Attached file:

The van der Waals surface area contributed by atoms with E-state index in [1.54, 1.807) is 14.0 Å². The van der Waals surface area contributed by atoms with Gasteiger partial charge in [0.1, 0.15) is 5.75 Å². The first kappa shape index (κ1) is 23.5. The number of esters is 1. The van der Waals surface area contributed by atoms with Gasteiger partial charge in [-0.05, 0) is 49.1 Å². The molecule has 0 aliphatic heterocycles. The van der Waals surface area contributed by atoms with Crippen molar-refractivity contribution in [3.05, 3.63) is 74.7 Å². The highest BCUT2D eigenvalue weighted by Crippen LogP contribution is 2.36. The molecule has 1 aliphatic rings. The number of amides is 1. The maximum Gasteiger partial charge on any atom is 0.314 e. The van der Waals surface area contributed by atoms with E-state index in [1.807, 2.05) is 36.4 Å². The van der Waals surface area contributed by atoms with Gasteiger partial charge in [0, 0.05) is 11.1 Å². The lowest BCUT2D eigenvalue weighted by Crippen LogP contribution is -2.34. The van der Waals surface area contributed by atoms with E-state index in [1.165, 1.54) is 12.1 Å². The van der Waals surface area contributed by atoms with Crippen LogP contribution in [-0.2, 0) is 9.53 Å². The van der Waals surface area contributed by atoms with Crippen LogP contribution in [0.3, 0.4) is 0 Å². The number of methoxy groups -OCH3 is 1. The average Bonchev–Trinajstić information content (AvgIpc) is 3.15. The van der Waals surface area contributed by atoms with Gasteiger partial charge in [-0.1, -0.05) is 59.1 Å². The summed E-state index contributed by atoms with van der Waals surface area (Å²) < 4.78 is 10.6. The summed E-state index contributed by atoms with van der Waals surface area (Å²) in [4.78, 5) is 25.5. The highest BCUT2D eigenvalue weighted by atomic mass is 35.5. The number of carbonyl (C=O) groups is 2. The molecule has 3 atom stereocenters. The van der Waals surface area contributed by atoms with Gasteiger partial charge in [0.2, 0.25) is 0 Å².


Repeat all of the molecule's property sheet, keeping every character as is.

The van der Waals surface area contributed by atoms with E-state index in [1.54, 1.807) is 14.0 Å². The van der Waals surface area contributed by atoms with Gasteiger partial charge in [0.1, 0.15) is 5.75 Å². The first kappa shape index (κ1) is 23.5. The number of esters is 1. The van der Waals surface area contributed by atoms with Gasteiger partial charge in [-0.05, 0) is 49.1 Å². The molecule has 0 aliphatic heterocycles. The van der Waals surface area contributed by atoms with Crippen molar-refractivity contribution in [3.05, 3.63) is 74.7 Å². The highest BCUT2D eigenvalue weighted by Crippen LogP contribution is 2.36. The molecule has 1 aliphatic rings. The number of amides is 1. The maximum Gasteiger partial charge on any atom is 0.314 e. The van der Waals surface area contributed by atoms with E-state index in [1.807, 2.05) is 36.4 Å². The van der Waals surface area contributed by atoms with Gasteiger partial charge in [0, 0.05) is 11.1 Å². The lowest BCUT2D eigenvalue weighted by Crippen LogP contribution is -2.34. The van der Waals surface area contributed by atoms with E-state index in [1.165, 1.54) is 12.1 Å². The van der Waals surface area contributed by atoms with Crippen LogP contribution in [-0.2, 0) is 9.53 Å². The van der Waals surface area contributed by atoms with Crippen LogP contribution in [0.3, 0.4) is 0 Å². The number of methoxy groups -OCH3 is 1. The average Bonchev–Trinajstić information content (AvgIpc) is 3.15. The van der Waals surface area contributed by atoms with Gasteiger partial charge in [-0.1, -0.05) is 59.1 Å². The summed E-state index contributed by atoms with van der Waals surface area (Å²) < 4.78 is 10.6. The summed E-state index contributed by atoms with van der Waals surface area (Å²) in [4.78, 5) is 25.5. The highest BCUT2D eigenvalue weighted by atomic mass is 35.5. The number of carbonyl (C=O) groups is 2. The molecule has 3 atom stereocenters. The van der Waals surface area contributed by atoms with Gasteiger partial charge in [0.2, 0.25) is 0 Å².